Eric Andre loves nothing more than overstimulating unsuspecting passersby with confusion, disgust, awkwardness and even fear. The corrosive, surreal pranks of Andre’s eponymously titled “Eric Andre Show” humorously wear down expectations of sane public behavior. So, giving Andre a bigger budget and a longer runtime would be the perfect equation for a great comedy. Right?
“Bad Trip,” Andre’s first venture into feature filmmaking as a writer and producer, features Andre playing Florida loser Chris Carey. However, the difference between Andre himself and the character he plays is essentially nonexistent — Andre puts on the same persona for the film that he does for his show. After Chris runs into his high school crush Maria (Michaela Conlin) while working his job at a smoothie store, he convinces his best friend Bud (Lil Rel Howery) to join him on a road trip to New York City to see Maria’s art gallery.
Before “Bad Trip” was released, Andre screened the film to hidden camera prank veteran Sacha Baron Cohen. Cohen, who pioneered the genre in the late 2000s with films like “Borat” and “Brüno,” clearly had a major influence on Andre’s film. However, what Andre missed is that the offensive guerilla pranks of Cohen’s films serve a greater thematic purpose. The noise created by Cohen’s characters is funny enough, but by sending the village idiots Borat and Brüno to America — a country of village idiots — Cohen created clever satires of American culture.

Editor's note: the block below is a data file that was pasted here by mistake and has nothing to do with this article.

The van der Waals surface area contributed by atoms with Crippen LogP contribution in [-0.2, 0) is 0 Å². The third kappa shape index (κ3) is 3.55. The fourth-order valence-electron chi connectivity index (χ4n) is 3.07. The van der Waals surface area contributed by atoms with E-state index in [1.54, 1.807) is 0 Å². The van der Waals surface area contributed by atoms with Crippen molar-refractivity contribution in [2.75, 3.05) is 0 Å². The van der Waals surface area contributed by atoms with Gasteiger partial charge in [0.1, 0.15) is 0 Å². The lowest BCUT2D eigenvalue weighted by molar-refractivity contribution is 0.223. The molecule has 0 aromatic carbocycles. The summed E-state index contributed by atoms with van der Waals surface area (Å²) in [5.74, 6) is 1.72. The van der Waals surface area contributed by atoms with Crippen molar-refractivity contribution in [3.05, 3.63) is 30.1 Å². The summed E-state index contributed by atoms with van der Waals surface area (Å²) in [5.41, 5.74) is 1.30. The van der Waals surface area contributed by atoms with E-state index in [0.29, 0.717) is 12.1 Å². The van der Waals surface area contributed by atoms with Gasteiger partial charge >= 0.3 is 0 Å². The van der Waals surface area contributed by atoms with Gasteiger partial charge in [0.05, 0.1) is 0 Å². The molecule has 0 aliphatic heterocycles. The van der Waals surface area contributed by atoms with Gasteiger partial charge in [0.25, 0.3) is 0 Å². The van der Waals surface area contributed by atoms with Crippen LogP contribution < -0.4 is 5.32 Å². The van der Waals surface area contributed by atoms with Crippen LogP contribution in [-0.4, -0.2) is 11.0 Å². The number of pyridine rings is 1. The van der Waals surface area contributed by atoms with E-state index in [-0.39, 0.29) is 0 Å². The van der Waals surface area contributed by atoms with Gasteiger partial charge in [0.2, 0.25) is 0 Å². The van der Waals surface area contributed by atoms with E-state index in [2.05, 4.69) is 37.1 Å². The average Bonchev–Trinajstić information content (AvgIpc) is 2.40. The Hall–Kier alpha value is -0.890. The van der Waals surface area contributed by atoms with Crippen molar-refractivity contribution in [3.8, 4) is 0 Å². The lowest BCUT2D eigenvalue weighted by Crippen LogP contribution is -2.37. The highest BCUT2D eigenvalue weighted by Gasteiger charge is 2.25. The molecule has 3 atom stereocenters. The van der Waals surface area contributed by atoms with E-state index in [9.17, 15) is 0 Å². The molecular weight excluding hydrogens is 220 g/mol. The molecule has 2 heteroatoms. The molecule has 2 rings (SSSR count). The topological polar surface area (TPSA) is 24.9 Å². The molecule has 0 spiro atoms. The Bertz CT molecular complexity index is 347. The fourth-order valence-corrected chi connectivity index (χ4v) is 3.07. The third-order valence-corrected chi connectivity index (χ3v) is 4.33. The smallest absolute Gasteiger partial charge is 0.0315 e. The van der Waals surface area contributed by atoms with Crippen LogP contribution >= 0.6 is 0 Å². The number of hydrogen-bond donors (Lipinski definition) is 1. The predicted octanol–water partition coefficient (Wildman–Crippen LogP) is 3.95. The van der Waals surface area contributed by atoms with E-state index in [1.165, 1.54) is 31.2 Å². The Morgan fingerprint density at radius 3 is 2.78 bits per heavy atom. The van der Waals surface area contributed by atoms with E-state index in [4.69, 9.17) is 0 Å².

Perhaps Andre didn’t want to make a satire of American culture, which is fine. However, the film needed to parody, satorize or make fun of something in order to be fully fleshed out. The pranks are great — within the first three minutes of the film, Andre is completely naked and screaming in front of a stranger — but it’s hard to hang these moments off of a plot so simple and unoriginal.
In order to get to the Big Apple, Bud steals his vicious sister Trina’s (Tiffany Haddish) trashy pink car. After hearing that her little brother stole her car, she goes to hunt Bud and Chris for vengeance. Haddish is a funny enough villain for the film, combining elements of legitimate threat and disorganized irony.
However, all of this is dressing on a film that needs more time in the writers room. The film hits all of the cliche story beats of buddy road trip comedy, making for an experience that, aside from the pranks, is hollow. If the film is trying to be a parody of the overdone road trip drama, that part is unclear. If it isn’t, all the worse.
The film has its moments, though. A prank scene that begins with Andre wandering into a zoo cage and ends with Andre on his knees getting sodomized by a silverback gorilla is insane, shocking, hilarious and unforgettable. However, what connects these scenes are underdeveloped attempts at parodying the overused melodramatic moments of the road trip formula. Andre and Howery’s delivery is enough to make scenes amusing but doesn’t succeed at pushing the film over the line into substantive satire.
Despite Andre’s classic insanity appearing in moments throughout the film, “Bad Trip” isn’t as special as it could, and perhaps should, have been. Without a more established story, the excellent prank scenes that are scattered throughout the film are likely to be chopped out of the film and posted on YouTube, leaving the rest of “Bad Trip” unwatched.